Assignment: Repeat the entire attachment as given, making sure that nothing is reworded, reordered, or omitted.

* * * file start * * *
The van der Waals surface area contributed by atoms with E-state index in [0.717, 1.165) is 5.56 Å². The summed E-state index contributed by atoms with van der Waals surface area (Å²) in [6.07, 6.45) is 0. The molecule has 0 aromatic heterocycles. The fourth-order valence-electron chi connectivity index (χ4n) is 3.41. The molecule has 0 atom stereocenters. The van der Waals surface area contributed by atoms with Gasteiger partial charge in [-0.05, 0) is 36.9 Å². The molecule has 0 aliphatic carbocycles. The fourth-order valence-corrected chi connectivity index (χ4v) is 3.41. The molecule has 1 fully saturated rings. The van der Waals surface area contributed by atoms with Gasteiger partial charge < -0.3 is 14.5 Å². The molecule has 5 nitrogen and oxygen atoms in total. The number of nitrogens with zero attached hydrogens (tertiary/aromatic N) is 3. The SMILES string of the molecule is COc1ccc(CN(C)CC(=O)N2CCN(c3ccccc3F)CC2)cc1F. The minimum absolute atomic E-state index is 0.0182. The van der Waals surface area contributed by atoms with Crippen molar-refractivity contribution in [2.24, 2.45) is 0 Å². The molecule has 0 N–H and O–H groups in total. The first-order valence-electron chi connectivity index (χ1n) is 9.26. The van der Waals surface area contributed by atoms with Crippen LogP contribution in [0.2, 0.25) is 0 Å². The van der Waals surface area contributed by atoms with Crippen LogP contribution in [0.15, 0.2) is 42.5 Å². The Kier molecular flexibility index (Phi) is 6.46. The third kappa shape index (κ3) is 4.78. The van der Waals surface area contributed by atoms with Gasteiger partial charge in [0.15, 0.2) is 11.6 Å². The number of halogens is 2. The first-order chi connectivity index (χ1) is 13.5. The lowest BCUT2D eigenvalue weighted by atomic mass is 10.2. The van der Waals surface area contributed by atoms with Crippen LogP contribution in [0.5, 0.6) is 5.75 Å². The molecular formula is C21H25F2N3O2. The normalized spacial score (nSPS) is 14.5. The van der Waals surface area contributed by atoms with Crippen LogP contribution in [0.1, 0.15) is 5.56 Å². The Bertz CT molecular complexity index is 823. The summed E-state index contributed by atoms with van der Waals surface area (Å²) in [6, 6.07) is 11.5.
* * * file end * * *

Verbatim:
The van der Waals surface area contributed by atoms with E-state index in [0.717, 1.165) is 5.56 Å². The summed E-state index contributed by atoms with van der Waals surface area (Å²) in [6.07, 6.45) is 0. The molecule has 0 aromatic heterocycles. The fourth-order valence-electron chi connectivity index (χ4n) is 3.41. The molecule has 0 atom stereocenters. The van der Waals surface area contributed by atoms with Gasteiger partial charge in [-0.05, 0) is 36.9 Å². The molecule has 0 aliphatic carbocycles. The fourth-order valence-corrected chi connectivity index (χ4v) is 3.41. The molecule has 1 fully saturated rings. The van der Waals surface area contributed by atoms with Gasteiger partial charge < -0.3 is 14.5 Å². The molecule has 5 nitrogen and oxygen atoms in total. The number of nitrogens with zero attached hydrogens (tertiary/aromatic N) is 3. The SMILES string of the molecule is COc1ccc(CN(C)CC(=O)N2CCN(c3ccccc3F)CC2)cc1F. The minimum absolute atomic E-state index is 0.0182. The van der Waals surface area contributed by atoms with Crippen molar-refractivity contribution in [2.24, 2.45) is 0 Å². The molecule has 0 N–H and O–H groups in total. The first-order valence-electron chi connectivity index (χ1n) is 9.26. The van der Waals surface area contributed by atoms with Crippen LogP contribution in [0.2, 0.25) is 0 Å². The van der Waals surface area contributed by atoms with Crippen LogP contribution in [0.15, 0.2) is 42.5 Å². The Kier molecular flexibility index (Phi) is 6.46. The third kappa shape index (κ3) is 4.78. The van der Waals surface area contributed by atoms with Gasteiger partial charge in [0.15, 0.2) is 11.6 Å². The number of halogens is 2. The first-order chi connectivity index (χ1) is 13.5. The lowest BCUT2D eigenvalue weighted by atomic mass is 10.2. The van der Waals surface area contributed by atoms with Crippen LogP contribution in [0.5, 0.6) is 5.75 Å². The molecular formula is C21H25F2N3O2. The normalized spacial score (nSPS) is 14.5. The van der Waals surface area contributed by atoms with Crippen LogP contribution in [0.1, 0.15) is 5.56 Å². The Bertz CT molecular complexity index is 823. The summed E-state index contributed by atoms with van der Waals surface area (Å²) in [6, 6.07) is 11.5.